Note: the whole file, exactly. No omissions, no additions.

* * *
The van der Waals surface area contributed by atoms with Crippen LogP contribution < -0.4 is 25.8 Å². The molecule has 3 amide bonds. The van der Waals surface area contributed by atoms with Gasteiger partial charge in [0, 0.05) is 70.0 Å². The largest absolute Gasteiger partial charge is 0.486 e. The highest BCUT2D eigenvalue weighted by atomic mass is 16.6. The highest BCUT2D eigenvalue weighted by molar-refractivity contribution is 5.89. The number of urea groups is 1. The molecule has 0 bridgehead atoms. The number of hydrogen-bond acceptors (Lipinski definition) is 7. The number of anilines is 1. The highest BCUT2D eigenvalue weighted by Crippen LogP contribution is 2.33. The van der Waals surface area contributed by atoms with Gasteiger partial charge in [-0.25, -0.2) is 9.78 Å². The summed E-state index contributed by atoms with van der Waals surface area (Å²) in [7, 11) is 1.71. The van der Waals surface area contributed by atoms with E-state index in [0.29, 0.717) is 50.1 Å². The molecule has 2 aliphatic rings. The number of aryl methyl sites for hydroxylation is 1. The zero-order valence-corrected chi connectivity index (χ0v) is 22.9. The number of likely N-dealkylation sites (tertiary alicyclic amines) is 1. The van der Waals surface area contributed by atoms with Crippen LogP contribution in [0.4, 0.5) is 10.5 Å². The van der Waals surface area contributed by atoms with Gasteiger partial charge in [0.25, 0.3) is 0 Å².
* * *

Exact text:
The van der Waals surface area contributed by atoms with Crippen LogP contribution < -0.4 is 25.8 Å². The molecule has 3 amide bonds. The van der Waals surface area contributed by atoms with Gasteiger partial charge in [0, 0.05) is 70.0 Å². The largest absolute Gasteiger partial charge is 0.486 e. The highest BCUT2D eigenvalue weighted by atomic mass is 16.6. The highest BCUT2D eigenvalue weighted by molar-refractivity contribution is 5.89. The number of urea groups is 1. The molecule has 0 bridgehead atoms. The number of hydrogen-bond acceptors (Lipinski definition) is 7. The number of anilines is 1. The highest BCUT2D eigenvalue weighted by Crippen LogP contribution is 2.33. The van der Waals surface area contributed by atoms with Gasteiger partial charge in [-0.25, -0.2) is 9.78 Å². The summed E-state index contributed by atoms with van der Waals surface area (Å²) in [7, 11) is 1.71. The van der Waals surface area contributed by atoms with E-state index in [0.29, 0.717) is 50.1 Å². The molecule has 2 aliphatic rings. The number of aryl methyl sites for hydroxylation is 1. The zero-order valence-corrected chi connectivity index (χ0v) is 22.9. The number of likely N-dealkylation sites (tertiary alicyclic amines) is 1. The van der Waals surface area contributed by atoms with Crippen LogP contribution in [0.4, 0.5) is 10.5 Å². The van der Waals surface area contributed by atoms with Gasteiger partial charge in [0.25, 0.3) is 0 Å².